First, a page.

Book Reviews - norfolkmoths.co.uk

Britain's Day-flying Moths: A Field Guide to the Day-flying Moths of Britain and Ireland by David Newland, Robert Still and Andy Swash
Paperback ISBN13: 978-0-691-15832-7
e-book ISBN13: 978-1-400-84690-0
224 pages, 200+ colour photos
155 distribution maps
Publishing date: 27th September 2013
Princeton University Press; 6 Oxford St, Woodstock, OX20 1TW.

Britain's Day-Flying Moths: Book Review

David Newland et.al., Princeton University Press, 17.95.
A WILDGuides publication produced in association with Butterfly Conservation.

This book by David Newland, Robert Still and Andy Swash, is a concise photographic field guide designed to help you identify many of the day-flying moths found in Britain and Ireland. The book covers 133 macro moths with at least one photograph of each in natural resting position, and a brief description, with details of its life history and where and when to look for it. Quick facts are also included for each species and cover; where found, when flying, forewing length, larval foodplants and similar species. Distribution maps are also a useful feature, although, as with any printed publication, they were out of date the second the book left the printers. However, they do give a good general indication of the species distribution in Britain and Ireland.
(For current Norfolk distribution please see the website - norfolkmoths.co.uk)

The book also covers some micro moths, although only 22 of the more common species are listed in the book. The danger here is that similar species have been excluded, although the author does ensure the reader is aware of this, for example: Tineola bisselliella (Common Clothes moth) "there are many similar species in the family Tineidae". The macro moths also contain details of similar species, although it would have been useful to see comparative images of some. Unfortunately the image of Latticed Heath used in the book is incorrect and is a Common Heath.

Book format follows previous WILDGuides publications with all relevant information regarding each species found on a single page. Additional information has also been included, with sections on how to distinguish butterflies and moths, biology, taxonomy, key family features, habitat, gardening for moths and a glossary. The summary data at the rear of the book is also a useful feature showing habitat, flights, foodplant, status and legislative protection information in a well-designed table.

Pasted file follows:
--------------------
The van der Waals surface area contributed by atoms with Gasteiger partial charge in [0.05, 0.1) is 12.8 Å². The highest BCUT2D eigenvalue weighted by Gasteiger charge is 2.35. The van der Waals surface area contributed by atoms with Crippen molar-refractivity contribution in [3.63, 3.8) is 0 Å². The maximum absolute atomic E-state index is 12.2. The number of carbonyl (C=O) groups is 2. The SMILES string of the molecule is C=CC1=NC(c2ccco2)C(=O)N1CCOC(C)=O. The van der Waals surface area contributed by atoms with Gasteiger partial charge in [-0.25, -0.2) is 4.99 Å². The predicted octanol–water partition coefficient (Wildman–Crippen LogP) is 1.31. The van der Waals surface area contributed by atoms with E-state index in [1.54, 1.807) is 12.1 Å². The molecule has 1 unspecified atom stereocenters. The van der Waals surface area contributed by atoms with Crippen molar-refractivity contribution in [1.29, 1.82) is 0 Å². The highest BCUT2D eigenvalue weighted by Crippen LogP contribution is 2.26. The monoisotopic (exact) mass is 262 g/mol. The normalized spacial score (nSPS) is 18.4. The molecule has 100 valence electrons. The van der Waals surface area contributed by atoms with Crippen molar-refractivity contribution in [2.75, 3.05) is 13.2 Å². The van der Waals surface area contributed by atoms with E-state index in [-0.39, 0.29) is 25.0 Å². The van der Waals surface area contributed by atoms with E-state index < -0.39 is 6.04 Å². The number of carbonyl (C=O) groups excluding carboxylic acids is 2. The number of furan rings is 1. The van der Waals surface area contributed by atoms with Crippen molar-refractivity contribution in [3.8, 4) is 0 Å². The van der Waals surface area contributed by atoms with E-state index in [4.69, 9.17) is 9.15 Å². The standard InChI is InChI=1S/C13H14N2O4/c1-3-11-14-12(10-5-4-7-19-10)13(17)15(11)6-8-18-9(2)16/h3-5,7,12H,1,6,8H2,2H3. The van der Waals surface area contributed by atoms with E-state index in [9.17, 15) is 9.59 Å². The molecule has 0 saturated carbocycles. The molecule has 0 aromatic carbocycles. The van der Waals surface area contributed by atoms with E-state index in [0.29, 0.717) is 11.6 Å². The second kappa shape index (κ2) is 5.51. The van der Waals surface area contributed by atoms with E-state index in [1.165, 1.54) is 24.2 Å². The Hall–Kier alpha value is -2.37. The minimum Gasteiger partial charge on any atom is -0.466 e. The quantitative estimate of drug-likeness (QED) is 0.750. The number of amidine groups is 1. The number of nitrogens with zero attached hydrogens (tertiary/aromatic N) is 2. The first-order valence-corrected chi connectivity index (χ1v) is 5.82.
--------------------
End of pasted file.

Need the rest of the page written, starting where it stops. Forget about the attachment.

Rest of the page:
This book would be a useful addition for beginners and intermediate-level lepidopterists to use in the field. It is well presented, in a clear format, and even comes with a protective PVC cover, and at a great price too!

Jim Wheeler - norfolkmoths.co.uk
11th November 2013

Available from amazon.co.ukRRP: 17.95

Published independently by Clifton&Wheeler 2012.
ISBN 978-0-9568352-1-5
Available from Anglian Lepidopterist Supplies

Conifer Moths of The British Isles: Book Review

Jon Clifton, Jim Wheeler - Clifton & Wheeler, 24.99.

Less than a year after the first in the series - the widely acclaimed Bird-dropping Tortrix Moths of the British Isles - Jon Clifton and Jim Wheeler have produced their second undertaking, this time concentrating on the moths found in conifer-based habitats. Being A5 in size, this glossy softback guide is very handy and will fit into a large coat pocket or small rucksack: very useful if out in the field, whether that be in remote Scottish Caledonian Forest or a coniferous plantation on Cannock Chase. At 129 pages, the guide aims to cover all 108 species of monophagous micro and macro moths whose larvae feed solely on pines and cypresses.